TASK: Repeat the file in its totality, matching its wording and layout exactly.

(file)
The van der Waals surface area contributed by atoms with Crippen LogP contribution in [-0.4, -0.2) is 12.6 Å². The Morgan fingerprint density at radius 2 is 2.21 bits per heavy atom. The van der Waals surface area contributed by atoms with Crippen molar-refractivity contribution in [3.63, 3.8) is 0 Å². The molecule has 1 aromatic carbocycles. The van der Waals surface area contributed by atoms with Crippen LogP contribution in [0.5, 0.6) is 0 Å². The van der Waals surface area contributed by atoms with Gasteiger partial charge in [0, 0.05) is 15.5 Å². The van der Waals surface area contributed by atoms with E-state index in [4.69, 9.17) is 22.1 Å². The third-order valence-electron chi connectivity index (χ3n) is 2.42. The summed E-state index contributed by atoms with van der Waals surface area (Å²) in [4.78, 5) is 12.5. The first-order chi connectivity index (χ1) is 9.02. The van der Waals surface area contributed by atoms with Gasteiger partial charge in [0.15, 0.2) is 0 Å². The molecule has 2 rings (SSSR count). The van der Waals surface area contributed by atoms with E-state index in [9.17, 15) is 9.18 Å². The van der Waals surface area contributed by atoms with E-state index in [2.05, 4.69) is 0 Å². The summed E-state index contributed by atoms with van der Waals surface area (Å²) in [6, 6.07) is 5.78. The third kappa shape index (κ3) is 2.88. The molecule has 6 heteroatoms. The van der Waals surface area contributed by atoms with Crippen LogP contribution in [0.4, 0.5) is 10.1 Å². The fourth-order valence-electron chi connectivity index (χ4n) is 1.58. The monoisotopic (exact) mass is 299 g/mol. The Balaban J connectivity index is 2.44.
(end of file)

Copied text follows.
The van der Waals surface area contributed by atoms with Crippen LogP contribution in [-0.4, -0.2) is 12.6 Å². The Morgan fingerprint density at radius 2 is 2.21 bits per heavy atom. The van der Waals surface area contributed by atoms with Crippen molar-refractivity contribution in [3.63, 3.8) is 0 Å². The molecule has 1 aromatic carbocycles. The van der Waals surface area contributed by atoms with Crippen LogP contribution in [0.5, 0.6) is 0 Å². The van der Waals surface area contributed by atoms with Gasteiger partial charge in [0, 0.05) is 15.5 Å². The van der Waals surface area contributed by atoms with E-state index in [4.69, 9.17) is 22.1 Å². The third-order valence-electron chi connectivity index (χ3n) is 2.42. The summed E-state index contributed by atoms with van der Waals surface area (Å²) in [4.78, 5) is 12.5. The first-order chi connectivity index (χ1) is 9.02. The van der Waals surface area contributed by atoms with Gasteiger partial charge in [0.15, 0.2) is 0 Å². The molecule has 2 rings (SSSR count). The van der Waals surface area contributed by atoms with E-state index in [9.17, 15) is 9.18 Å². The van der Waals surface area contributed by atoms with E-state index in [2.05, 4.69) is 0 Å². The summed E-state index contributed by atoms with van der Waals surface area (Å²) in [6, 6.07) is 5.78. The third kappa shape index (κ3) is 2.88. The molecule has 6 heteroatoms. The van der Waals surface area contributed by atoms with Crippen LogP contribution in [0.4, 0.5) is 10.1 Å². The fourth-order valence-electron chi connectivity index (χ4n) is 1.58. The monoisotopic (exact) mass is 299 g/mol. The Balaban J connectivity index is 2.44.